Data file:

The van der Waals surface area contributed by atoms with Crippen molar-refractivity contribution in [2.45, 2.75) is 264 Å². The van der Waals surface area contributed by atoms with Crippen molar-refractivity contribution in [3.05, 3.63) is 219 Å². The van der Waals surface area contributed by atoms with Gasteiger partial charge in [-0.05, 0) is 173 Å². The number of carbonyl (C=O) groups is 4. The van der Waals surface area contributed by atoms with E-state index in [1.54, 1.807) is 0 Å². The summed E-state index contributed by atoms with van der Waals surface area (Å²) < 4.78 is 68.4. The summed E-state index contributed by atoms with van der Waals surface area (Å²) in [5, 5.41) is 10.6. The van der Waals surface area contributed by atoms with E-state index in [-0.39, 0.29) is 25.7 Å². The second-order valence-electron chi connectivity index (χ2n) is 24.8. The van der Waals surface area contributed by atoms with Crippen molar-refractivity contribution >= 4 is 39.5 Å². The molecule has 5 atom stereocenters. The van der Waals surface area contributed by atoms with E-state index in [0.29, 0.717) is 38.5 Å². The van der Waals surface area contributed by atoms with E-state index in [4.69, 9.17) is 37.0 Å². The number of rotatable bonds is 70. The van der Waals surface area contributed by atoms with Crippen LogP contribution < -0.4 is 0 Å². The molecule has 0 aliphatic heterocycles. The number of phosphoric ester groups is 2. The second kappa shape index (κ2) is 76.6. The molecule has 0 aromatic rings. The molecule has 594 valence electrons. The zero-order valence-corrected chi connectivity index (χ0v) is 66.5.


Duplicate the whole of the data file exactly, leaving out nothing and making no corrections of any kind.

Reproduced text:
The van der Waals surface area contributed by atoms with Crippen molar-refractivity contribution in [2.45, 2.75) is 264 Å². The van der Waals surface area contributed by atoms with Crippen molar-refractivity contribution in [3.05, 3.63) is 219 Å². The van der Waals surface area contributed by atoms with Gasteiger partial charge in [-0.05, 0) is 173 Å². The number of carbonyl (C=O) groups is 4. The van der Waals surface area contributed by atoms with E-state index in [1.54, 1.807) is 0 Å². The summed E-state index contributed by atoms with van der Waals surface area (Å²) < 4.78 is 68.4. The summed E-state index contributed by atoms with van der Waals surface area (Å²) in [5, 5.41) is 10.6. The van der Waals surface area contributed by atoms with E-state index in [-0.39, 0.29) is 25.7 Å². The second-order valence-electron chi connectivity index (χ2n) is 24.8. The van der Waals surface area contributed by atoms with Crippen molar-refractivity contribution >= 4 is 39.5 Å². The molecule has 5 atom stereocenters. The van der Waals surface area contributed by atoms with E-state index in [0.29, 0.717) is 38.5 Å². The van der Waals surface area contributed by atoms with E-state index in [4.69, 9.17) is 37.0 Å². The number of rotatable bonds is 70. The van der Waals surface area contributed by atoms with Crippen LogP contribution < -0.4 is 0 Å². The molecule has 0 aliphatic heterocycles. The number of phosphoric ester groups is 2. The second kappa shape index (κ2) is 76.6. The molecule has 0 aromatic rings. The molecule has 594 valence electrons. The zero-order valence-corrected chi connectivity index (χ0v) is 66.5.